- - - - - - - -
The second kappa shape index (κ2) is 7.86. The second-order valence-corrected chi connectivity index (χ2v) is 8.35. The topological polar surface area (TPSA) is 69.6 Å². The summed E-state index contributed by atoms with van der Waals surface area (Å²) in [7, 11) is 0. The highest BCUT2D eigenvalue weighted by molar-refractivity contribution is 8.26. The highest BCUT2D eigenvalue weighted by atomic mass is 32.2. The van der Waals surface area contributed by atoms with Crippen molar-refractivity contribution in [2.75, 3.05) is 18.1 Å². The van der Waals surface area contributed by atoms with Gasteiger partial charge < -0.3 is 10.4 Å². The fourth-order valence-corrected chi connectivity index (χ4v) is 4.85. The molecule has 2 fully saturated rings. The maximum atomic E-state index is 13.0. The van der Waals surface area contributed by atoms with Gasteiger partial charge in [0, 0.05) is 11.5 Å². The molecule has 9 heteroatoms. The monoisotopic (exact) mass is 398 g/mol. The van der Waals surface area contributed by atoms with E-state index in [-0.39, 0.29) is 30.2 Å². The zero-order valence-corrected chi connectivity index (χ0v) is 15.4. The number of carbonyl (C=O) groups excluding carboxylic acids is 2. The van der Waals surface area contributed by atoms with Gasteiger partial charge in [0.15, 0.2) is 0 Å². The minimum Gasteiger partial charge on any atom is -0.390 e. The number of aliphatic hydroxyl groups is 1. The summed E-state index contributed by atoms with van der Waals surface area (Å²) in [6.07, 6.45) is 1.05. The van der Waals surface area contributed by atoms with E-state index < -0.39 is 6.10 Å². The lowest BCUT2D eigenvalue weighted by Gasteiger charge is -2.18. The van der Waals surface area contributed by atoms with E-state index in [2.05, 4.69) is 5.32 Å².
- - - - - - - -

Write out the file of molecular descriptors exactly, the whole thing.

The second kappa shape index (κ2) is 7.86. The second-order valence-corrected chi connectivity index (χ2v) is 8.35. The topological polar surface area (TPSA) is 69.6 Å². The summed E-state index contributed by atoms with van der Waals surface area (Å²) in [7, 11) is 0. The highest BCUT2D eigenvalue weighted by molar-refractivity contribution is 8.26. The highest BCUT2D eigenvalue weighted by atomic mass is 32.2. The van der Waals surface area contributed by atoms with Crippen molar-refractivity contribution in [2.75, 3.05) is 18.1 Å². The van der Waals surface area contributed by atoms with Gasteiger partial charge < -0.3 is 10.4 Å². The fourth-order valence-corrected chi connectivity index (χ4v) is 4.85. The molecule has 2 fully saturated rings. The maximum atomic E-state index is 13.0. The van der Waals surface area contributed by atoms with Gasteiger partial charge in [0, 0.05) is 11.5 Å². The molecule has 9 heteroatoms. The monoisotopic (exact) mass is 398 g/mol. The van der Waals surface area contributed by atoms with E-state index in [-0.39, 0.29) is 30.2 Å². The zero-order valence-corrected chi connectivity index (χ0v) is 15.4. The number of carbonyl (C=O) groups excluding carboxylic acids is 2. The van der Waals surface area contributed by atoms with Gasteiger partial charge in [0.15, 0.2) is 0 Å². The minimum Gasteiger partial charge on any atom is -0.390 e. The number of aliphatic hydroxyl groups is 1. The summed E-state index contributed by atoms with van der Waals surface area (Å²) in [6.07, 6.45) is 1.05. The van der Waals surface area contributed by atoms with E-state index < -0.39 is 6.10 Å². The lowest BCUT2D eigenvalue weighted by Gasteiger charge is -2.18. The van der Waals surface area contributed by atoms with E-state index in [2.05, 4.69) is 5.32 Å².